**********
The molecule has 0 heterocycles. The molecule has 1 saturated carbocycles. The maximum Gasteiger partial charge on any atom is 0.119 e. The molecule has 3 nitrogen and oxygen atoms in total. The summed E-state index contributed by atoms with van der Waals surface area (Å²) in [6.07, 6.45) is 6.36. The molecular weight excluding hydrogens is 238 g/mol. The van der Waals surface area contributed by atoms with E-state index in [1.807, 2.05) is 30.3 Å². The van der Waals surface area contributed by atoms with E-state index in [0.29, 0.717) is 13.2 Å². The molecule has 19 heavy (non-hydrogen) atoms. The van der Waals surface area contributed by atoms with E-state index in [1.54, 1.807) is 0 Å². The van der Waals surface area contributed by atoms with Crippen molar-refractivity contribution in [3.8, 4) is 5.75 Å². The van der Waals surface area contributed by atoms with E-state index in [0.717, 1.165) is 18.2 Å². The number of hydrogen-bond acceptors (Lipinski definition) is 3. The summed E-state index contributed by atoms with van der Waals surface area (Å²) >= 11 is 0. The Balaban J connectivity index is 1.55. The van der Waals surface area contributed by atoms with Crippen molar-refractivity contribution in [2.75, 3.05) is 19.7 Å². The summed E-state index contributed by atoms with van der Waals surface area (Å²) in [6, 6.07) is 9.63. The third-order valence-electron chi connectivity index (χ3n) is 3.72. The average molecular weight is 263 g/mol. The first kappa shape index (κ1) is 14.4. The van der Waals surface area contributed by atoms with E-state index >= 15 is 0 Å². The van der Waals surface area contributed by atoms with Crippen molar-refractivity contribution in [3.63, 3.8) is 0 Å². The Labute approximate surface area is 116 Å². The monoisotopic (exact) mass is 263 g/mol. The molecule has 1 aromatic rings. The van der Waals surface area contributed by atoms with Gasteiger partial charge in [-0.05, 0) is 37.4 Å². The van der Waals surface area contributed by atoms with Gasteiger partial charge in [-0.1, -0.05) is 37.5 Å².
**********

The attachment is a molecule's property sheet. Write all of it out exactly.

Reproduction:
The molecule has 0 heterocycles. The molecule has 1 saturated carbocycles. The maximum Gasteiger partial charge on any atom is 0.119 e. The molecule has 3 nitrogen and oxygen atoms in total. The summed E-state index contributed by atoms with van der Waals surface area (Å²) in [6.07, 6.45) is 6.36. The molecular weight excluding hydrogens is 238 g/mol. The van der Waals surface area contributed by atoms with E-state index in [1.807, 2.05) is 30.3 Å². The van der Waals surface area contributed by atoms with E-state index in [0.29, 0.717) is 13.2 Å². The molecule has 19 heavy (non-hydrogen) atoms. The van der Waals surface area contributed by atoms with E-state index in [1.54, 1.807) is 0 Å². The van der Waals surface area contributed by atoms with Crippen molar-refractivity contribution in [3.8, 4) is 5.75 Å². The van der Waals surface area contributed by atoms with E-state index in [0.717, 1.165) is 18.2 Å². The number of hydrogen-bond acceptors (Lipinski definition) is 3. The summed E-state index contributed by atoms with van der Waals surface area (Å²) >= 11 is 0. The Balaban J connectivity index is 1.55. The van der Waals surface area contributed by atoms with Crippen molar-refractivity contribution in [2.75, 3.05) is 19.7 Å². The summed E-state index contributed by atoms with van der Waals surface area (Å²) in [6, 6.07) is 9.63. The third-order valence-electron chi connectivity index (χ3n) is 3.72. The average molecular weight is 263 g/mol. The first kappa shape index (κ1) is 14.4. The van der Waals surface area contributed by atoms with E-state index >= 15 is 0 Å². The van der Waals surface area contributed by atoms with Crippen molar-refractivity contribution in [3.63, 3.8) is 0 Å². The Labute approximate surface area is 116 Å². The monoisotopic (exact) mass is 263 g/mol. The molecule has 1 aromatic rings. The van der Waals surface area contributed by atoms with Gasteiger partial charge in [-0.05, 0) is 37.4 Å². The van der Waals surface area contributed by atoms with Gasteiger partial charge in [-0.1, -0.05) is 37.5 Å².